Alternatives in Cancer Pain Treatment: The Application of Chiropractic Care

FROM:   Semin Oncol Nurs 2005 (Aug);   21 (3):   184–189

Ronald C. Evans, DC, FACO, FICC and Anthony L. Rosner, PhD, LLD (Hon)

Foundation for Chiropractic Education and Research,
Norwalk, IA

OBJECTIVES:   To review written resources disclosing reliable facts and knowledge in chiropractic services in cancer pain management.

DATA SOURCES:   Conventional and biomedical and complementary and alternative medicine journals, electronic media, full text databases, electronic resources, books in print, and newsletters.

CONCLUSION:   The judicial use of chiropractic services in cancer patients appears to offer many economical and effective strategies for reducing the pain and suffering of cancer patients, as well as providing the potential to improve patient health overall.

IMPLICATIONS FOR NURSING PRACTICE:   Clinicians should assess and support the use of chiropractic services in cancer patients. Chiropractic is one of the leading alternatives to standard medical treatment in cancer pain management.

From the FULL TEXT Article:


Almost 1.37 million people (710,000 men, 662,870 women) will be diagnosed with cancer in 2005. [1] In the United States, nearly 46% of men and 38% of women will be diagnosed with cancer in their lifetime, with 80% of all cancers diagnosed at ages 55 and older. [1] The direct medical costs of treating cancer are estimated to be about $60 billion per year.

Table 1

Statistics show that one out of three cancer patients suffers from pain, either from the primary lesion or secondary to its treatment; if the cancer has advanced or metastasized, the chances of a patient experiencing pain are even higher. [2] The gamut of pain expression (dull, aching, sharp, constant, intermittent, mild, moderate, or severe sensations) may be the result of cell infiltration or necrosis of tissue near the primary lesion. In terms of medical treatment, there are other potential sources of pain such those as shown in Table 1.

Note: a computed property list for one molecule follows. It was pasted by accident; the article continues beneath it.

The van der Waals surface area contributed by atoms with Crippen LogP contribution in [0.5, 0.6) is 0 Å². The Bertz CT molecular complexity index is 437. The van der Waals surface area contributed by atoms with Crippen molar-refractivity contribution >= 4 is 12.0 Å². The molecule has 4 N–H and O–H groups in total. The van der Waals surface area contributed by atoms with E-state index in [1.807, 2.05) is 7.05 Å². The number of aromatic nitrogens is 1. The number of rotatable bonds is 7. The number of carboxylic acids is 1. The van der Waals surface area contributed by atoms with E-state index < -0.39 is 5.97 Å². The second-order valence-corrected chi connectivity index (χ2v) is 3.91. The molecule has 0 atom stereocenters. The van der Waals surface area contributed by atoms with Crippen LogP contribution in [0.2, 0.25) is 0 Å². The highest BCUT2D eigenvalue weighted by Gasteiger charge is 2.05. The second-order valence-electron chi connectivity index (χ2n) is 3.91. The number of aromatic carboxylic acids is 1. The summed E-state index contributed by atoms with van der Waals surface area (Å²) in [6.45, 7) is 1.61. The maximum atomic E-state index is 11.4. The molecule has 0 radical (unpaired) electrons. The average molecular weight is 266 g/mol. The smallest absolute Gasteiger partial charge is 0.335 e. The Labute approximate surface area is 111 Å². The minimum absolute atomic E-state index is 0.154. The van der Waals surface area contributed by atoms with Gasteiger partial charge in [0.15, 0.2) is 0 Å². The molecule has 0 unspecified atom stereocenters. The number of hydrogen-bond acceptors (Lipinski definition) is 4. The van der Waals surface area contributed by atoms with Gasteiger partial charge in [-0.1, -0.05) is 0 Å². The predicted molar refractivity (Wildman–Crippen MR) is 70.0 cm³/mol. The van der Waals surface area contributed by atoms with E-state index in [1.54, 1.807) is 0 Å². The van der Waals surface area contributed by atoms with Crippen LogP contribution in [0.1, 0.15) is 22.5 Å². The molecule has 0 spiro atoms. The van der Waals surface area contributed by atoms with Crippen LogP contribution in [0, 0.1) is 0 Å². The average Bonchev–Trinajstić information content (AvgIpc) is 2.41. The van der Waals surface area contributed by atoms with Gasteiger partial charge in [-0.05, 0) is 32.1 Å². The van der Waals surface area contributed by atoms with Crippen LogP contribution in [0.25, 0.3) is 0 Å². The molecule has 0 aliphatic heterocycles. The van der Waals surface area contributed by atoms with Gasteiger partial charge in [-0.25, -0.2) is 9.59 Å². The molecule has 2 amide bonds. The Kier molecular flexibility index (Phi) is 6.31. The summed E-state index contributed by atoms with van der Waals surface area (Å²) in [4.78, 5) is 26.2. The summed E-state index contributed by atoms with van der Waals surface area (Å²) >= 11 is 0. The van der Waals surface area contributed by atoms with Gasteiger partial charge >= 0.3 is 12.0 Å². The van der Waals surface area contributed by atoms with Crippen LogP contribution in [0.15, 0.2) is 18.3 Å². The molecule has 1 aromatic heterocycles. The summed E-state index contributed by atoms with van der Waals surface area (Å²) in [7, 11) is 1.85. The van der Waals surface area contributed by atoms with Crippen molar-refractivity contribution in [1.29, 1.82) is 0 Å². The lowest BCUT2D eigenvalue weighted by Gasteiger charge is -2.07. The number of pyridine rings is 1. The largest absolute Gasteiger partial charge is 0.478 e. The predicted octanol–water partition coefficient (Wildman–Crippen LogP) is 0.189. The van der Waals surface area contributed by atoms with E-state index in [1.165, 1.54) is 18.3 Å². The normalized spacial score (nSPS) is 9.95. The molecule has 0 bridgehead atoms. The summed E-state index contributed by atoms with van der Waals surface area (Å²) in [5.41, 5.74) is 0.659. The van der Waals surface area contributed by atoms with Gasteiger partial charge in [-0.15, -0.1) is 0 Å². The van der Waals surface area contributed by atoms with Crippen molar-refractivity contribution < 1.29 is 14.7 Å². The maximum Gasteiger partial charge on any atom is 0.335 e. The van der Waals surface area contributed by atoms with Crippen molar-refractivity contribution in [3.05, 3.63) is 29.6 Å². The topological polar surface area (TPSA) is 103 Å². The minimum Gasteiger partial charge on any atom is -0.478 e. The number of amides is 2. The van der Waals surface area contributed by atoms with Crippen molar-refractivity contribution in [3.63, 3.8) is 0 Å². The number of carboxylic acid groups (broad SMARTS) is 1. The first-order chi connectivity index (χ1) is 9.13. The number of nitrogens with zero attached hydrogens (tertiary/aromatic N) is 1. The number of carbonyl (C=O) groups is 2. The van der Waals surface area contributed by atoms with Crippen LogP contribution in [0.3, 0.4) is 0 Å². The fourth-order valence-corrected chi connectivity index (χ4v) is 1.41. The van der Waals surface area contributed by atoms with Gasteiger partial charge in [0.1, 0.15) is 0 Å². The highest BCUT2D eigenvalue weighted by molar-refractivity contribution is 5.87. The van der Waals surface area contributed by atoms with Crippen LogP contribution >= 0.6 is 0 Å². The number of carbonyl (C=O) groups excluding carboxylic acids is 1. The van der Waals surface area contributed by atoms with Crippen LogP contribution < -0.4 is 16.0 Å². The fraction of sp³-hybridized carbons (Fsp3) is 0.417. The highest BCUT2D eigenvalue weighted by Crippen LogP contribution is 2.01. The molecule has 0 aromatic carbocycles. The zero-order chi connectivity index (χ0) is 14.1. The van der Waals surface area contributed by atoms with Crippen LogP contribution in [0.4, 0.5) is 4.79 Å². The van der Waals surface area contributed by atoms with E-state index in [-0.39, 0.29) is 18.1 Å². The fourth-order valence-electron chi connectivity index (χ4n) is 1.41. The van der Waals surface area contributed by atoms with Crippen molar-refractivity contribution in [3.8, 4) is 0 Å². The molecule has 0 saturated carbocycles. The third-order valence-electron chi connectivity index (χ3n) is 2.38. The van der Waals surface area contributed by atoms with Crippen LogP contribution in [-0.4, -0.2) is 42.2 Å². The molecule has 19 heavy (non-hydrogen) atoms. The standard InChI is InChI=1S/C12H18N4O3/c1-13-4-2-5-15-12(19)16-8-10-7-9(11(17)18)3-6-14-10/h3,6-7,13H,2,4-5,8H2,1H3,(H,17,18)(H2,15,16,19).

Partly because of the prospect of side effects and additional pain encountered during therapy, cancer pain is often undertreated. Interrelating factors that might contribute to the undertreatment of pain include: (1) physician knowledge, (2) patient reluctance, (3) fear of addiction, and (4) fear of side effects.


Despite the aforementioned widespread prevalence of cancer in the United States, the number of cancer survivors is actually growing such that there are currently 8.9 million individuals in the United States living with cancer. Mortality rates for most major cancers are declining such that today more people survive cancer than ever before. Among the growing ranks of cancer survivors are the following groups [1, 3, 4]:

(1)   2 million women are breast cancer survivors;

(2)   1 million men are prostate cancer survivors;

(3)   5–year survival rates of children with cancer increased from 56% in the early 1970s to 79% for those diagnosed in 1995– 2003; and

(4)   the 5–year survival rate for all cancers increased from 51% in the early 1970s to nearly 66% from 1995–2000.

As a result of this increased survival in cancer, the focus of treatment has now been able to shift toward the management of pain issues, acute and chronic, both during and after medical therapies. Given the prospect of pain accompanying standard treatment options alluded to above and given the multifactoral nature of pain, [5] the patient may harbor attitudinal barriers to effective pain management that could be overcome with novel interventions.

Nearly all patients with cancer-related pain experience have used medications at one time or another to treat their pain, but pharmacologic treatments are neither suitable for all patients nor universally effective. Drug treatments may also produce undesired side effects. Largely for these reasons, significant interest has developed among both patients and health care providers in alternative treatments for cancer pain.